To examine the variation in species composition and invertebrate biomass, we used non-metric multidimensional scaling (nMDS) of the two marshes using the fourth-root taxa abundance and biomass data. We used Permutational multivariate analysis of variance (PERMANOVA), with Euclidean distances, to test significance of independent variables on the abundance and biomass of invertebrate taxa (Anderson, 2001) using the Vegan package in R (Oksanen et al., 2008). Note that we only evaluated main effects and not any possible interactions. All the PERMANOVA analysis were done in fourth-root transformed data. Bar plots of taxa abundance data are made with fourth-root transformed data. Bar and boxplots for taxa and total dry biomass are shown in absolute values without transformations. To determine the importance of species in their contribution to dissimilarities between grouping variables we performed SIMPER analysis (Clarke, 1993). As the difference between the marshes was the primary question of this study, our analyses and visualizations primarily focus on contrasting the two marshes. Within-group dispersion was assessed with the vegan package betadisper (Oksanen et al., 2008). If dispersion between groups is unequal, the statistical significance identified using PERMANOVA may result from dispersion patterns rather than the species composition differences. We used ANOVA to test if the dispersions of one or more groups were different. To compare the total biomass in vegetation and sediment samples in the marshes we used a t-test. As the variance in total biomass differed, we used unequal variance t-test. Similarly, to test the differences in total biomass along elevation gradient and across sampling months we used Kruskal Wallis test because of differing variance in the groups.

3 Results

3.1 Pool vegetation

The only vascular plant that grew in most pools was R. maritima (widgeon grass), though isolated stems of Sporobolus alterniflorus (=Spartina alterniflora) frequently encroached into the pools with sloping sides and pools with sloping sides near the upland sometimes graded into stands of Bolboschoenus maritimus (=Schoenoplectus robustus). Zostera marina occurred in a few of the lowest elevation pools. Thick mats of filamentous algae grew in virtually all pools from May to late fall (Table 1). No attempt was made to quantify the abundance of each species of filamentous algae, though it was noted that Cladophora sp. was the dominant species of the algal mats and Ulva (=Enteromorpha) sp. tended to occur in some areas of the pools. Less common algae identified from the pools included Rhizoclonium sp., Cylindrocapsa sp. and Ectocarpus sp. Cyanobacteria (Cyanophyceae) were epiphytic on species of algae, on R. maritima, and also on bits of wood and rhizomes mixed in with the samples.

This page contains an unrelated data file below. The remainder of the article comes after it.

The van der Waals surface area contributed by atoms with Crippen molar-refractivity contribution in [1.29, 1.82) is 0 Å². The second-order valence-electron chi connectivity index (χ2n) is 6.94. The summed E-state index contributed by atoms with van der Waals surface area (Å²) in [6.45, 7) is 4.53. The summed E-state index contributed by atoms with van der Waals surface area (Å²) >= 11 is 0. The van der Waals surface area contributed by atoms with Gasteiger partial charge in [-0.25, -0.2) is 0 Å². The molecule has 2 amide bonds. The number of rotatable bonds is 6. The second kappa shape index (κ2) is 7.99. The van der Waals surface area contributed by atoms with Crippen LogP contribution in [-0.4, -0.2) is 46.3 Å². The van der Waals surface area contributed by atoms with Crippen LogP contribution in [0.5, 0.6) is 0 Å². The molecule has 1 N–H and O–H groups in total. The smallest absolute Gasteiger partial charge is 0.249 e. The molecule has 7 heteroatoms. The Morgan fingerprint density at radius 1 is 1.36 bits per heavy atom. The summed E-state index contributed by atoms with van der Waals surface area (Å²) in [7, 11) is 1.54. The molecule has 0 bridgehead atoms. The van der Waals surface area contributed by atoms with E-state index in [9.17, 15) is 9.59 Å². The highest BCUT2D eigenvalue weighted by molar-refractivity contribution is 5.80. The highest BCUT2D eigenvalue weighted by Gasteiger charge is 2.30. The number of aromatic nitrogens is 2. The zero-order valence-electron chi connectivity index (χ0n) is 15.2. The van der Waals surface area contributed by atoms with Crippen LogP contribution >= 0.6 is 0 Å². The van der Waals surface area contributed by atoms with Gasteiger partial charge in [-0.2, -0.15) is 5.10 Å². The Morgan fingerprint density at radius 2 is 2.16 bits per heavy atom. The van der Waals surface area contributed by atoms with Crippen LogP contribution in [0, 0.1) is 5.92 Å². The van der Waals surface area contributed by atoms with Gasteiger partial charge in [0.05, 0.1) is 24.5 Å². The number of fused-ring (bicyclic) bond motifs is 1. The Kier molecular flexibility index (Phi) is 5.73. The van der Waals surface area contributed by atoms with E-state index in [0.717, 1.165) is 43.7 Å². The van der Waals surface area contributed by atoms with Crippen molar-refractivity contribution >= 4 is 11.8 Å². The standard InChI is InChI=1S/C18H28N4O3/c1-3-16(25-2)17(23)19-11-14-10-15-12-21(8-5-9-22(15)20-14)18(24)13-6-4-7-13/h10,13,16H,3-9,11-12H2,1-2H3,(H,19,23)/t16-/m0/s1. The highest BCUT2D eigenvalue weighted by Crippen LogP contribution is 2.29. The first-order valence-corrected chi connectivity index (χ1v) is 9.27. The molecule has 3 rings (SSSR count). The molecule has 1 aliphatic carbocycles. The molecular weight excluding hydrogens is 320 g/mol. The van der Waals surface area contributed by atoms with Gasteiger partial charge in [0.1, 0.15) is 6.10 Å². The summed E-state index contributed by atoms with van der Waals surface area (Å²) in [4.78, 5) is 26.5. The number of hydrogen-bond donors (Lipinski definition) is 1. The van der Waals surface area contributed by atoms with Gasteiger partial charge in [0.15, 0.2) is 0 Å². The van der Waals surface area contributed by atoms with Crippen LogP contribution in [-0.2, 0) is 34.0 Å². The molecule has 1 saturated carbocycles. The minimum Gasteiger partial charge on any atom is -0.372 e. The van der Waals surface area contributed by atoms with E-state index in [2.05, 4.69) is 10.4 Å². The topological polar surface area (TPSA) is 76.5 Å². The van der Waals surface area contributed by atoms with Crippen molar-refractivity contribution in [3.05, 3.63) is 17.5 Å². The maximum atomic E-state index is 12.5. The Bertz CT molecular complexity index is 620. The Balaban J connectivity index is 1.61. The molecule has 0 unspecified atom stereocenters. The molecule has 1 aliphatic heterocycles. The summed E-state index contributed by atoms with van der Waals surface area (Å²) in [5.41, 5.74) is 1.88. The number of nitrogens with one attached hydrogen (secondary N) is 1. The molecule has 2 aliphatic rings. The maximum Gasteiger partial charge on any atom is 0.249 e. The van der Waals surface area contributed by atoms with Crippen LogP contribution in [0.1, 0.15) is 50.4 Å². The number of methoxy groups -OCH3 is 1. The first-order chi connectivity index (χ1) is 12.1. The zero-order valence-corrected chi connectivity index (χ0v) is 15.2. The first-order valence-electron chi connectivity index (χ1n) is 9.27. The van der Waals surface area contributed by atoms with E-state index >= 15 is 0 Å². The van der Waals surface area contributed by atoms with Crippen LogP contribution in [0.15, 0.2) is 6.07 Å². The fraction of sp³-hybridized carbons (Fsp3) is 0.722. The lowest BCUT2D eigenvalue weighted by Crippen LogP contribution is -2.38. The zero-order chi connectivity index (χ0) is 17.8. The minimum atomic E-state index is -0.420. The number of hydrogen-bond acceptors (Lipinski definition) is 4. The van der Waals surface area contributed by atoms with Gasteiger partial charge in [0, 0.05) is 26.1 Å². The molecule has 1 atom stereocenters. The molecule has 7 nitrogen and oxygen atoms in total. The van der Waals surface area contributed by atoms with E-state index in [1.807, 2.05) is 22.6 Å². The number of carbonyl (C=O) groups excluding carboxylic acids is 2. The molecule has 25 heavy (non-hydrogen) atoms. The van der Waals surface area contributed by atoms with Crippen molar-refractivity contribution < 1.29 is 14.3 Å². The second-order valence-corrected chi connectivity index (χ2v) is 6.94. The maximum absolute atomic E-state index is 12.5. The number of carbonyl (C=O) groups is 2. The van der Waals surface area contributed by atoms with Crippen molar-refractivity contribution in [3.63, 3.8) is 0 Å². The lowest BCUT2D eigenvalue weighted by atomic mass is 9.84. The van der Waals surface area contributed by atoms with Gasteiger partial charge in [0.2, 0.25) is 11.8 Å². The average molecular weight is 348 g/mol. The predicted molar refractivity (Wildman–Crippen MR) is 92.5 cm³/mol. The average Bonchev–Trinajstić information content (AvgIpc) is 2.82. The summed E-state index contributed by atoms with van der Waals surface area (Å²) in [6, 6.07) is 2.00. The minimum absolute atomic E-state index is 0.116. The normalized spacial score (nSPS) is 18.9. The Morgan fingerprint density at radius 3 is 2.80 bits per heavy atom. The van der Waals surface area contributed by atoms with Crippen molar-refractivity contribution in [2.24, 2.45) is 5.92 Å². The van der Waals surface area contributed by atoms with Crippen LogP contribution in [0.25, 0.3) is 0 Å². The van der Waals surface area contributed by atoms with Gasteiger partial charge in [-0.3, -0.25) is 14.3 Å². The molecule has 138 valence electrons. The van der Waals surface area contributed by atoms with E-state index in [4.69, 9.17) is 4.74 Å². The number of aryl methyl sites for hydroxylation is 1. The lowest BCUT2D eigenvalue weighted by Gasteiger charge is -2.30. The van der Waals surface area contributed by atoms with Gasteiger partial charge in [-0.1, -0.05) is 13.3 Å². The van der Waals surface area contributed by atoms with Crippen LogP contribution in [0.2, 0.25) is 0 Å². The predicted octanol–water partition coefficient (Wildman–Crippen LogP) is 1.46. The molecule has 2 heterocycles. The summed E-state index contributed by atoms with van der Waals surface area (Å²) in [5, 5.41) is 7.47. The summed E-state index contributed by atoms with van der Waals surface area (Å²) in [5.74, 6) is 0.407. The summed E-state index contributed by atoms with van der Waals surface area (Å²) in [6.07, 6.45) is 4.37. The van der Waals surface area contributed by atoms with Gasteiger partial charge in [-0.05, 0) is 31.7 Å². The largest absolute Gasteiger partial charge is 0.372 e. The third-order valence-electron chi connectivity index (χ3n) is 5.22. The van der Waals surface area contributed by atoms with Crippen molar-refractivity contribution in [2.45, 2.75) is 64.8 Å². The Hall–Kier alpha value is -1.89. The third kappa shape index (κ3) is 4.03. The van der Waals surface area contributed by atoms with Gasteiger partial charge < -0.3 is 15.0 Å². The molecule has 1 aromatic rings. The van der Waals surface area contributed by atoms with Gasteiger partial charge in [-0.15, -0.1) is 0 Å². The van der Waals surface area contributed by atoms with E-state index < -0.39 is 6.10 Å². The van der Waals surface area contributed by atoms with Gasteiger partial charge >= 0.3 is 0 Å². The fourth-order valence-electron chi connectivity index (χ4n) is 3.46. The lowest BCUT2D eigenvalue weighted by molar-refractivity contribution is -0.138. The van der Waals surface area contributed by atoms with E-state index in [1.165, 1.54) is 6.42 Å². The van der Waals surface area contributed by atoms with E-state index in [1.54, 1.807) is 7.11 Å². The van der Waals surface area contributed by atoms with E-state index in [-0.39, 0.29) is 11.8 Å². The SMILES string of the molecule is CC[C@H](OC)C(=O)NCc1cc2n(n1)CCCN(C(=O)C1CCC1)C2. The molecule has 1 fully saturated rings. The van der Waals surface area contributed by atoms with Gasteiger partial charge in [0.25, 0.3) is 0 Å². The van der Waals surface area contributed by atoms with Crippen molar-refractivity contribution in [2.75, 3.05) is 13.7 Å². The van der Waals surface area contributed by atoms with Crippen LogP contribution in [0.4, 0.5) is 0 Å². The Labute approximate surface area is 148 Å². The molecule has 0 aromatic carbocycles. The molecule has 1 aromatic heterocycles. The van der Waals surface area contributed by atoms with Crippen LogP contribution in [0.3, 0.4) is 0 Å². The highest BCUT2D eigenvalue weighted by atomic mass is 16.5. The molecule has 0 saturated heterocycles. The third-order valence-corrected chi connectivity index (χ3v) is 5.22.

3.2 Invertebrates

3.2.1 Invertebrates in pool vegetation

Fauna in pool vegetation averaged 0.86 g dry weight per 100 g of wet vegetation. The average weight of vegetation in a 0.25 m−2 sample was 65 g, giving an average macroinvertebrate biomass of 2.24 g m−2. We considered counts of 21 invertebrate taxa found in our samples from pool vegetation for our statistical analyses (Supplementary Table 2). Eight taxa were retained for analysis by biomass (Supplementary Table 3). There was no significant difference in biomass within vegetation samples across sampling months or as a function of elevation. Marsh explains 20% of the variability (Table 2), but there is no clear separation of marshes visible in the corresponding nMDS ordination plot (Figure 1). Although total invertebrate biomass within pool vegetation showed some difference between the marshes (including a differing elevational pattern; Figure 2B), the effect of marsh site was not significant (t=1.29, df=10, p=0.22).


Table 2 Results of PERMANOVA with Euclidean distance with 10,000 permutations for biomass and abundances of invertebrates in vegetation of pools at Dipper Harbour and Saints Rest salt marshes from July 2004 to July 2005.

The nMDS ordination plot (Figure 3) of invertebrate community composition based upon abundance in the 6 main pools showed that communities of the two marshes are generally distinct in May, but not in August. There was no significant difference in species composition recovered from vegetation samples based on elevation or marsh, while there was a significant difference by sampling month (Table 2). Sampling month explained 44% of the variability. Comparing dispersion between marshes using ANOVA revealed no significant difference between the two marshes (F=4.56, df=1 & 10, p=0.06). SIMPER analysis identified the cumulative combinations of the most influential taxa as, in descending order, copepods, ostracods, Tubificidae (=Naididae) and Ecrobia truncata in distinguishing the difference in communities in August 2004 and May 2005. Whereas ostracods, copepods, Tubificidae, Ceratopogonidae and Chrinomidae (=Chironomini), in descending order, explained 54% of the differences observed between marshes in vegetation samples (Figure 4).